Regorafenib/Nivolumab Combo to Be Explored in Phase III MSS CRC Trial


The combination of regorafenib and nivolumab will be compared with regorafenib alone in a phase III trial of patients with microsatellite stable colorectal cancer, following encouraging phase Ib findings of the REGONIVO study.

Scott Z. Fields, MD

Scott Z. Fields, MD, senior vice president and head of Oncology Development at Bayer

Scott Z. Fields, MD

The combination of regorafenib (Stivarga) and nivolumab (Opdivo) will be compared with regorafenib alone in a phase III trial of patients with microsatellite stable (MSS) colorectal cancer (CRC), following encouraging phase Ib findings of the REGONIVO study.1

In the early-phase study of 50 evaluable patients, results of which were presented at the 2019 ASCO Annual Meeting, the combination led to an overall response rate (ORR) of 40% (95% CI, 26-55) in patients with CRC or gastric cancer, the majority of which were MSS tumors.2 The disease control rate (DCR) was 88% (95% CI, 76-95).

The trial will be a clinical collaboration agreement between Bayer, Bristol-Myers Squibb (BMS), and Ono Pharmaceuticals. Bayer manufactures regorafenib, while BMS develops nivolumab; Ono develops and commercializes the PD-1 inhibitor in Japan, South Korea, and Taiwan.

"The data seen in REGONIVO warrant further exploration of the combination of regorafenib and nivolumab in patients with colorectal cancer. Regorafenib has proven its efficacy and positive safety profile as a third-line monotherapy and we are excited to enter into a clinical collaboration to evaluate this combination with the hope to deliver an additional therapeutic benefit to patients," Scott Z. Fields, MD, senior vice president and head of Oncology Development at Bayer's Pharmaceuticals Division, stated in a press release.

Regorafenib is currently approved by the FDA as a second-line treatment for patients with advanced CRC who progressed on prior therapy. The FDA approved nivolumab in August 2017 for the treatment of adult and pediatric patients with microsatellite instability-high or mismatch repair deficient metastatic CRC that has progressed following treatment with a fluoropyrimidine, oxaliplatin, and irinotecan.

Approximately 95% of patients with advanced CRC have MSS tumors, for which immunotherapy has shown little activity in—demonstrating a high unmet medical need.

In the phase Ib REGONIVO (EPOC1603) trial, a dose-escalation cohort in a 3+3 design was evaluated to determine dose-limiting toxicities (DLT), maximum-tolerated dose (MTD), and recommended dose as the primary endpoint. In Level 1, regorafenib was given at 80 mg daily for 21 days on and 7 days off, while nivolumab was given at 3 mg/kg every 2 weeks. In Level 2, regorafenib was administered at 120 mg daily for 21 days on and 7 days off, and Level 3 dosed regorafenib at 160 mg daily for 21 days on and 7 days off. The nivolumab dosage continued at 3 mg/kg every 2 weeks in Levels 2 and 3. A dose-expansion cohort included 36 cases of CRC and gastric cancer.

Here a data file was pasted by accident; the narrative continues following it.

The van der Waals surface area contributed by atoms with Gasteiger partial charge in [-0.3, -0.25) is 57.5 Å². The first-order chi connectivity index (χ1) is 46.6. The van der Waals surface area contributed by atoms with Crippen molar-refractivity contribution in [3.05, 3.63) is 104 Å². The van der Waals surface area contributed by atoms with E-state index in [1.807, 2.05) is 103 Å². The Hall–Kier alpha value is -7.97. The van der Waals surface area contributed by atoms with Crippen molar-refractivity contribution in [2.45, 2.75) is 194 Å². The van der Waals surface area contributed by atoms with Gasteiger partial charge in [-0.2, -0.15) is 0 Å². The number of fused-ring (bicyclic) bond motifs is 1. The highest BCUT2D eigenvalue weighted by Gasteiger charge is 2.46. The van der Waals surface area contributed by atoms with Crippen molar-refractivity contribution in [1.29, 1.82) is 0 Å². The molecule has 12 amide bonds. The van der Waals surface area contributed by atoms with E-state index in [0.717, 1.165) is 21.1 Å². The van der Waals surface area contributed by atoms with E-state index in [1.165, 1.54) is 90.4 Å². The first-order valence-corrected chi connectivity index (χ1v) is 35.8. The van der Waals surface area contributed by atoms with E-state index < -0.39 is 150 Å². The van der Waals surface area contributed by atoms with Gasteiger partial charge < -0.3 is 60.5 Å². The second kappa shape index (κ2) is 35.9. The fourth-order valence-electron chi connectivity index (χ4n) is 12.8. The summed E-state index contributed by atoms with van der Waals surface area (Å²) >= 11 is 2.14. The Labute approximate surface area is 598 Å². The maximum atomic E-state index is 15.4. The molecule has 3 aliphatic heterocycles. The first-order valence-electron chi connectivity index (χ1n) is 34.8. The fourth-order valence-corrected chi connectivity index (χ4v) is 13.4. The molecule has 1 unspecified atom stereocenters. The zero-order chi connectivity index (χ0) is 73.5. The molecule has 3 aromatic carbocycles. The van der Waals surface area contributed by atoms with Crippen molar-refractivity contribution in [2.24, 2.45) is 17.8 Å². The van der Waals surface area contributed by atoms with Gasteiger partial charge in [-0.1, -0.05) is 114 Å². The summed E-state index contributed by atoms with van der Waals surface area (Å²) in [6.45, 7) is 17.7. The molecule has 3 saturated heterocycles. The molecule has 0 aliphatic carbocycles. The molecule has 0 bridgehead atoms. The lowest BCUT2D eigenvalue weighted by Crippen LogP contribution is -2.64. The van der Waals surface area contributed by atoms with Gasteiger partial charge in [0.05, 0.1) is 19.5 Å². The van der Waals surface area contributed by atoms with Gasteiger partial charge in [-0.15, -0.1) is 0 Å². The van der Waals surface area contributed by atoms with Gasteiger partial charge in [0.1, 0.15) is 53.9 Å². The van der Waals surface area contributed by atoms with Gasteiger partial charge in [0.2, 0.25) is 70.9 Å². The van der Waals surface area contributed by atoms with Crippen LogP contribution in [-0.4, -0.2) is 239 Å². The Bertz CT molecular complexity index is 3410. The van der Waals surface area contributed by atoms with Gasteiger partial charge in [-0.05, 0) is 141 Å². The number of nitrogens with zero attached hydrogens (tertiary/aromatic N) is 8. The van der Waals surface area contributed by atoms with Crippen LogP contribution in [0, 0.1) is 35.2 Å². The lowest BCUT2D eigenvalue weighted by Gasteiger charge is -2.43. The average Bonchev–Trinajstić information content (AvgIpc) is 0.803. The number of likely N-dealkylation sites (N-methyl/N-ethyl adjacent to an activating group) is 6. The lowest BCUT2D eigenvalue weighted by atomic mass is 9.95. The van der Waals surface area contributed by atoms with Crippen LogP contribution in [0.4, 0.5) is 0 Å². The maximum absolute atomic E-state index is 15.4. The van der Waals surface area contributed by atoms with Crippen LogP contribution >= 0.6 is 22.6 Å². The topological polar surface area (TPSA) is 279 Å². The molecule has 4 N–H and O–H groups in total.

Secondary endpoints included ORR, progression-free survival (PFS), overall survival (OS), and DCR.

Fifty patients with advanced or metastatic gastric cancer (n = 25) or CRC (n = 25) were evaluated. The median age was 60.5 years, and 80% of patients were male. The majority of patients had an ECOG performance status of 0 (98%), and 70% of patients had lymph node metastases. The median number of prior therapies was 3, which included angiogenesis inhibitors (96%) and PD-1/PD-L1 inhibition (14%). Twenty-four percent of patients had HER2-positive gastric cancer, 98% of patients had MSS tumors, and 41% of patients had PD-L1—positive disease.

The recommended dose and MTD of regorafenib was determined as 120 mg daily. However, in the dose-expansion cohort, the regorafenib dose was reduced to 80 mg due to frequent grade 3 skin toxicities that occurred in 20% of patients at the 120-mg dose.

The median duration of therapy was 6.1 months (range, 0.7-14.9), and study treatment is ongoing in 21 patients.

Broken down by regorafenib dose, the ORRs were 45%, 36%, and 33% at the 80-mg, 120-mg, and 160-mg doses, respectively. When stratified by tumor type, patients with CRC had an ORR of 36%, including 33% in those with MSS disease. The ORR was 44% in patients with gastric cancer, all of whom had MSS tumors.

At a median follow-up of 8.0 months, and a data cutoff date of April 23, 2019, the median PFS overall was 6.3 months (95% CI, 3.4-9.3). The median PFS for those with CRC and gastric cancer were 6.3 months and 5.8 months, respectively.

Regarding safety, all-grade adverse events (AEs) occurred in 100% of patients. Those occurring in ≥20% of patients overall were hand-foot syndrome (70%), hypertension (48%), fatigue (46%), rash (42%), fever (40%), proteinuria (30%), liver dysfunction (28%), oral mucositis (22%), and decreased appetite (22%). Grade ≥3 AEs included hand-foot syndrome (10%), hypertension (4%), rash (12%), proteinuria (12%), liver dysfunction (6%), diarrhea (2%), and decrease in platelet count (2%).

Further biomarker analyses are ongoing for the study.


  1. Bayer, Bristol-Myers Squibb and Ono Pharmaceutical Enter into a Clinical Collaboration Agreement to Investigate Stivarga (Regorafenib) and Opdivo (Nivolumab) as Combination Therapy in Patients With Metastatic Colorectal Cancer. Bayer. Published July 18, 2019. Accessed July 18, 2019.
  2. Fukuoka S, Hara H, Takahashi N, et al. Regorafenib plus nivolumab in patients with advanced gastric (GC) or colorectal cancer (CRC): an open-label, dose-finding, and dose-expansion phase Ib trial (REGONIVO, EPOC1603). J Clin Oncol. 2019;37(suppl; abstr 2522). doi: 10.1200/JCO.2019.37.15_suppl.2522.
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